Letter: ‘Inferstrukchur’


Dear editor,

I was born in Oregon. But my father and I moved to California where I finished my last two years of high school. I immediately joined the Army and was stationed at Fort Lewis, Washington for nine months then was sent overseas.

When my enlistment was done I went back to Seattle. I started college studying music with a minor in languages. After three years I (accidentally) discovered the maritime industry and never looked back.

I studied hydraulics and pneumatics and soon was going out to the vessels and really started learning about the engines, transmissions, propellers and you name it. The naval architects and marine engineers were incredible. I must have driven them crazy answering questions. Those were the days when the vessels all were running on diesel fuel.

To bring us to modern times the industry is struggling to find suitable fuels and equipment to make our atmosphere "green". I see things now that bother me as too many people are insisting all of this has to happen right now. They think we can turn off the fossil fuels and everything will be wonderful. Sorry folks, it isn’t going to happen. I can't even begin to name all of the things that are made from fossil fuels. All of this will take time. Not only the auto industry but the maritime industry is diligently working to discover the best fuels to use.

The international maritime organization (IMO) has set revised decarbonization targets to promote the implementation of zero and near-zero greenhouse gas (GHG) emission fuels, and energy sources, reduce carbon intensity, and reach net-zero GHG emissions by 2050. To meet these ambitious targets, the maritime industry has turned to alternative fuels, such as ammonia, methanol, hydrogen and battery electrification, as one such decarbonization solution.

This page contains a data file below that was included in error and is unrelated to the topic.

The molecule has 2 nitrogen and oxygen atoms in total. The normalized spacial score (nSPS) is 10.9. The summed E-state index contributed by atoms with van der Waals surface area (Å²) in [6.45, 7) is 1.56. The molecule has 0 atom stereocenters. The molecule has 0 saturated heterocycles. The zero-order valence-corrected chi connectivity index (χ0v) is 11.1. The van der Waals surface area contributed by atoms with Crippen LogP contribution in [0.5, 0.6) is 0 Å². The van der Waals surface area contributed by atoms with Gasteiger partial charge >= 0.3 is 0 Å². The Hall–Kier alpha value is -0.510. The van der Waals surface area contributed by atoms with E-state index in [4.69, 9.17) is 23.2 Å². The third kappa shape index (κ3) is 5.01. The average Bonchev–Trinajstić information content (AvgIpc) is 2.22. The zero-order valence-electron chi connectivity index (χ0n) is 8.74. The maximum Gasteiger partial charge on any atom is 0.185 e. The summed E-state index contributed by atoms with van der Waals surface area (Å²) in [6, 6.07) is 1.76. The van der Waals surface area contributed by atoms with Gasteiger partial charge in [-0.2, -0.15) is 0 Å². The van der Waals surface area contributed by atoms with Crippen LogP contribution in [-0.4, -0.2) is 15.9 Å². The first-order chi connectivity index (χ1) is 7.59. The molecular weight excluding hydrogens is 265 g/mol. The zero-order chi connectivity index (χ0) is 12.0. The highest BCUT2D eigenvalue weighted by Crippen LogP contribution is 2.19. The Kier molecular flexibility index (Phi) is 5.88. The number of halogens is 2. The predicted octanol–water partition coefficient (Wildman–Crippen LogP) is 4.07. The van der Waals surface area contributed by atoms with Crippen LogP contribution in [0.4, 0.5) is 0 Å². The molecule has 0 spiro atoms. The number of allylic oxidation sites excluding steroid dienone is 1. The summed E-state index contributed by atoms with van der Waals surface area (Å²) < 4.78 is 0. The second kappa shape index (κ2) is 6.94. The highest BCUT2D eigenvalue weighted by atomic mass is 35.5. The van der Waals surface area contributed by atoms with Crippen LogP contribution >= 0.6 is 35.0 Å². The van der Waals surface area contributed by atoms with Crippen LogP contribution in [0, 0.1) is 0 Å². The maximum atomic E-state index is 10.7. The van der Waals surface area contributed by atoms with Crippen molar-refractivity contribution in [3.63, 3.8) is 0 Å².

Classification societies are working to develop a set of fuel rules as not one type of fuel will work with all vessels. There are already electric tugs working in harbors in our country. A company in Seattle, Elliott Bay Design Group, has designed the world's first methanol-fueled tugboat named Hydrogen One.

EBDG engineers have engaged with the United States Coast Guard to develop regulations relevant to this technology and have provided feedback and findings to class societies interested in refining alternative fuel rules.

Even solar, wind and batteries, which are considered the greenest of current technologies, have considerable environmental challenges relating to production and end-of-life recycling. It's estimated that 43 million tons of blades will be decommissioned in the next 20 years. The blades range from 100 to 300 feet in length and have no residual value and are notoriously difficult to recycle. Solar cells and battery technology have the similar recycling and disposal problems.

As you can see, we have more than one problem. We need to stop protesting and trying to hurry things. We need "infrastructure" and let these companies around the world come up with the solutions to make things "green.” I believe it will happen.

-Chuck Kearns, Dixon